The Channel Islands and the Isle of Man allow entry to holders of UK visas (with some exceptions). Bailiwick of Guernsey and Jersey immigration authorities routinely check non-EEA nationals seeking to enter the UK to ensure they have valid UK permissions.
In July 2011 Ireland introduced a limited pilot visa waiver programme under which the normal requirement for certain nationalities to hold an Irish visa is waived for visitors to the UK who hold valid UK visas.
Nationalities that are visa-free in the UK but not in Ireland:
Nationalities that are visa-free in Ireland but not in the UK:
Irish visa-waiver nationalities
While British and Irish citizens enjoy the right to live in each other's countries under European Union law, the provisions that apply to them are generally more far reaching than those that apply to other European Economic Area nationals. There now are identity checks at least for air travel, and British and Irish citizens may be requested to produce a valid identity document when crossing the border.
Under Irish law, all British citizens – including Manx people and Channel Islanders, who are not entitled to take advantage of the European Union's freedom of movement provisions – are exempt from immigration control and immune from deportation. They are entitled to live in Ireland without any restrictions or conditions. They have, with limited exceptions, never been treated as foreigners under Irish law, having never been subject to the Aliens Act 1935 or to any orders made under that Act. British citizens can thus move to Ireland to live, work or retire and unlike other EU citizens, they are not required to demonstrate having sufficient resources or have private health insurance in order to retire. This is due to the fact that British citizens are also entitled to use Irish public services on the same basis as Irish citizens in Ireland.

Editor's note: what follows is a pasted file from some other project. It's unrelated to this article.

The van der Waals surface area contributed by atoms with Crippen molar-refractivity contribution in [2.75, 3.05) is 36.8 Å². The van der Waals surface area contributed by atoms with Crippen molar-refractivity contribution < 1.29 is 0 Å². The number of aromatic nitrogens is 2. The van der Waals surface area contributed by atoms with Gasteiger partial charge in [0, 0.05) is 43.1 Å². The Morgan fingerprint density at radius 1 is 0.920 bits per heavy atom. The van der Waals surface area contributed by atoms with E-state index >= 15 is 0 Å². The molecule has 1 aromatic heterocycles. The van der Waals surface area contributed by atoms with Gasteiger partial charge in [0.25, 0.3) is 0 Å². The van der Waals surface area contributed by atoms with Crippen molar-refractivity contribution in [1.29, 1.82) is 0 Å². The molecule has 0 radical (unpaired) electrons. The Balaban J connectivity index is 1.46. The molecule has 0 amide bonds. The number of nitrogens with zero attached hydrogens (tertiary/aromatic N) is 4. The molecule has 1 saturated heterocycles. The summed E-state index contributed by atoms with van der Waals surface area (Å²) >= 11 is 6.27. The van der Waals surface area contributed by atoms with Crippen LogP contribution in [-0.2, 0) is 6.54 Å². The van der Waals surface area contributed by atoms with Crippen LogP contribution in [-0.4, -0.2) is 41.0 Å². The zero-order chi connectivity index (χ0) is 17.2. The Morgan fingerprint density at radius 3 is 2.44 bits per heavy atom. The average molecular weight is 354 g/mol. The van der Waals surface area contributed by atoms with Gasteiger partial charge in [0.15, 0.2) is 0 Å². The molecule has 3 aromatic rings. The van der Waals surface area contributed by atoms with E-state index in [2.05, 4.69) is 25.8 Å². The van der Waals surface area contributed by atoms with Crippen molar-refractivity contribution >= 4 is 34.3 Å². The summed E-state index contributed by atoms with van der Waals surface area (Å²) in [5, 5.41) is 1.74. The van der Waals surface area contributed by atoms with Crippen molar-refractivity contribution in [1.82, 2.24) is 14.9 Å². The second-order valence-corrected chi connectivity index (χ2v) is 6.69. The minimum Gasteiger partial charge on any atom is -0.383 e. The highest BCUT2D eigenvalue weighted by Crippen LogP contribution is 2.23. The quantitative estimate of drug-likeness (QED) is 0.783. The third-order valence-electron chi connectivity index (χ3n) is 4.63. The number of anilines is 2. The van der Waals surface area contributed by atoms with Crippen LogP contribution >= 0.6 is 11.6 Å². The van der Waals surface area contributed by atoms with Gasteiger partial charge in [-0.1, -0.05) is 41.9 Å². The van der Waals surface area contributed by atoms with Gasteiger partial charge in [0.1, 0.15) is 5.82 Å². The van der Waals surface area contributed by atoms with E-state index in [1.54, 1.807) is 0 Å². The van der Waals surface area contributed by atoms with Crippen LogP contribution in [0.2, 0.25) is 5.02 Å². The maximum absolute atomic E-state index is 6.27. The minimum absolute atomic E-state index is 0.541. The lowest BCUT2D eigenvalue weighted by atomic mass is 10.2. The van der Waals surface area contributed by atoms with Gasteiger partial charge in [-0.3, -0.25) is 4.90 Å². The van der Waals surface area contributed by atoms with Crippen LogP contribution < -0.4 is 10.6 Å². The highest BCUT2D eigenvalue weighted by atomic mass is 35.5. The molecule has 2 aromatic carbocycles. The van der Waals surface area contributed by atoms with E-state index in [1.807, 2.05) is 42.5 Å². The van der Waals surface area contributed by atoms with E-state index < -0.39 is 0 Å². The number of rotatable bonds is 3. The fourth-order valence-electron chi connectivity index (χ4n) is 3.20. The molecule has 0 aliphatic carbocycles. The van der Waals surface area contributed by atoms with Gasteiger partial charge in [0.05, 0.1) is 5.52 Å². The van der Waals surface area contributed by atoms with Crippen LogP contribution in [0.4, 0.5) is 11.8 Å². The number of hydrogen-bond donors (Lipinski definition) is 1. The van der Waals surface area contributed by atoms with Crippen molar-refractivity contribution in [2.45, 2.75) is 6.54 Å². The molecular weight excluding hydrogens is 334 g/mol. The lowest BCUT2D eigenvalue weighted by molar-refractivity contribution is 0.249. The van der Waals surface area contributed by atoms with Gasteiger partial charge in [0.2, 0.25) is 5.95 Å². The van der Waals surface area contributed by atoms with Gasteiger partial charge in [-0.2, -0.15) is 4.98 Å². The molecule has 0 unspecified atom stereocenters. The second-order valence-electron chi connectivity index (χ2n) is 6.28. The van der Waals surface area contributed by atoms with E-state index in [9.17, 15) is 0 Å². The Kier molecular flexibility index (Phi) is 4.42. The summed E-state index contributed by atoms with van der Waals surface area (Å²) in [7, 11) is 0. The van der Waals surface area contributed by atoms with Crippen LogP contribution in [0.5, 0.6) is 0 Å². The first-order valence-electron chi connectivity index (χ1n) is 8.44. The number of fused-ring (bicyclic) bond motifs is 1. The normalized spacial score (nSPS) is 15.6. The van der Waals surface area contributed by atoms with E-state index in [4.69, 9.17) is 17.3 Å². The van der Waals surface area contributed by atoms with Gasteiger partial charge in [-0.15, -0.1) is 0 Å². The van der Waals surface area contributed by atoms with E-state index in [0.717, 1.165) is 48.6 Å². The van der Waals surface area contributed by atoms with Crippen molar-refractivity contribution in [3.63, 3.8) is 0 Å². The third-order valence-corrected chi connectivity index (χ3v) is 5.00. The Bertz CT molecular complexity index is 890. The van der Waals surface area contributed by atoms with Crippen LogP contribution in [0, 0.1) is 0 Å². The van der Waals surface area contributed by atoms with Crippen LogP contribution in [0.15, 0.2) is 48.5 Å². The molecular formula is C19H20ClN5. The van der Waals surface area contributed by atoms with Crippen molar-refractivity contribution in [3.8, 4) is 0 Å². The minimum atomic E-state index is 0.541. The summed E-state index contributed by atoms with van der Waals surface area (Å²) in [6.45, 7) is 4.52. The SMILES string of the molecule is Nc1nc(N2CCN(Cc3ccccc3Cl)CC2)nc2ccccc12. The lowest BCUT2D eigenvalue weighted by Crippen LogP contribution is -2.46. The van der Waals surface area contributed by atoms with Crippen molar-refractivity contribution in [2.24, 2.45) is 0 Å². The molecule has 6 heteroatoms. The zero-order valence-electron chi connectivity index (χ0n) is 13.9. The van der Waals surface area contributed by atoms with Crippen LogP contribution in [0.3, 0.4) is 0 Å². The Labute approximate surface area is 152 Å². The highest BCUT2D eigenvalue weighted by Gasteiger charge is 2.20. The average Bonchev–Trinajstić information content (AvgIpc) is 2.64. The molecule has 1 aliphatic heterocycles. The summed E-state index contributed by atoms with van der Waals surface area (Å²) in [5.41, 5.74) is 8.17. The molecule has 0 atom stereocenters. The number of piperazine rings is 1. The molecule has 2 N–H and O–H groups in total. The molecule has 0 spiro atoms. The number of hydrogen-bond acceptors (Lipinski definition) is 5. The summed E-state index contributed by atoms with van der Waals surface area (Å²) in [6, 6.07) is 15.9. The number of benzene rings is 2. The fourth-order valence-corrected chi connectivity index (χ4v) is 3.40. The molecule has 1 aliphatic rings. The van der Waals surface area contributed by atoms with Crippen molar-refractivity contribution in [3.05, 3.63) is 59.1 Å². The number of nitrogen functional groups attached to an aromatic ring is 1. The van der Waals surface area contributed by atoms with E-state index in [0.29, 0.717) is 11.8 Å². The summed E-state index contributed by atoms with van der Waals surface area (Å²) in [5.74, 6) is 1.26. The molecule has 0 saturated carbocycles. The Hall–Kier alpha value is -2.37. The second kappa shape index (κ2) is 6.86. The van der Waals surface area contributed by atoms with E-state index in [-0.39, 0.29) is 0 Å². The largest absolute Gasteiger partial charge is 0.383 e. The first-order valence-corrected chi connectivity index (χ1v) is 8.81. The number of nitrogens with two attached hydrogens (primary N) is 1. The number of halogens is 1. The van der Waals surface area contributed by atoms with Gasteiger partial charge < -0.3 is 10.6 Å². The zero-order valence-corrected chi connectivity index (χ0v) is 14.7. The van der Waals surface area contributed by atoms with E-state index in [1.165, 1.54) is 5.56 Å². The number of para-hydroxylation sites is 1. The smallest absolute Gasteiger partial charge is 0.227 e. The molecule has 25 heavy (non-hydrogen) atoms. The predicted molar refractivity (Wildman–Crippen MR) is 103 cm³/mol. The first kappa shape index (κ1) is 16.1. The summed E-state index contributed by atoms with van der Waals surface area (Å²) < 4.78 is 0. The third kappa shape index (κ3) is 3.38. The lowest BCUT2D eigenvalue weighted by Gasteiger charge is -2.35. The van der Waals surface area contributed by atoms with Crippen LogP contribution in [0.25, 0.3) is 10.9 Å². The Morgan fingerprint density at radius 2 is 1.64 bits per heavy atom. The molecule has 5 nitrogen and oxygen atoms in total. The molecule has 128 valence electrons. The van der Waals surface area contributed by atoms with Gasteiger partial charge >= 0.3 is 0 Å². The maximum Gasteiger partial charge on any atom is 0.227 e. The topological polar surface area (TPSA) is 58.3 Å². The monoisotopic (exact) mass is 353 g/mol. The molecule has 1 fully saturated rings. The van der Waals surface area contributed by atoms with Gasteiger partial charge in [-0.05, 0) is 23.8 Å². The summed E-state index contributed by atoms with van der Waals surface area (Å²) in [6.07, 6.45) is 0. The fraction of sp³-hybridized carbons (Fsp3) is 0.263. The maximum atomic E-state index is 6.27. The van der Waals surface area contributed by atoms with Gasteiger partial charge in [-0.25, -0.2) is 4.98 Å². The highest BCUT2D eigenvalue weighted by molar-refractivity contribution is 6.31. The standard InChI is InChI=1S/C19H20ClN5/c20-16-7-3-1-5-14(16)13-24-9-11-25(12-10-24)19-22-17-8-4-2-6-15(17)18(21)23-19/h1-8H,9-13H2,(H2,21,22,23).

Before 1949, all Irish citizens were considered under British law to be British subjects. After Ireland declared itself a republic in that year, a consequent British law gave Irish citizens a similar status to Commonwealth citizens in the United Kingdom, notwithstanding that they had ceased to be such. Thus, much like British citizens in Ireland, Irish citizens in the United Kingdom have never been treated as foreigners. Irish citizens have, however, like Commonwealth citizens, been subject to immigration control in Britain since the enactment of the Commonwealth Immigrants Act 1962. Unlike Commonwealth citizens, Irish citizens have generally not been subject to entry control in the United Kingdom and, if they move to the UK, are considered to have 'settled status' (a status that goes beyond indefinite leave to remain). They may be subject to deportation from the UK upon the same basis as other European Economic Area nationals. In February 2007 the British government announced that a specially lenient procedure would apply to the deportation of Irish citizens compared to the procedure for other European Economic Area nationals. As a result, Irish nationals are not routinely considered for deportation from the UK when they are released from prison.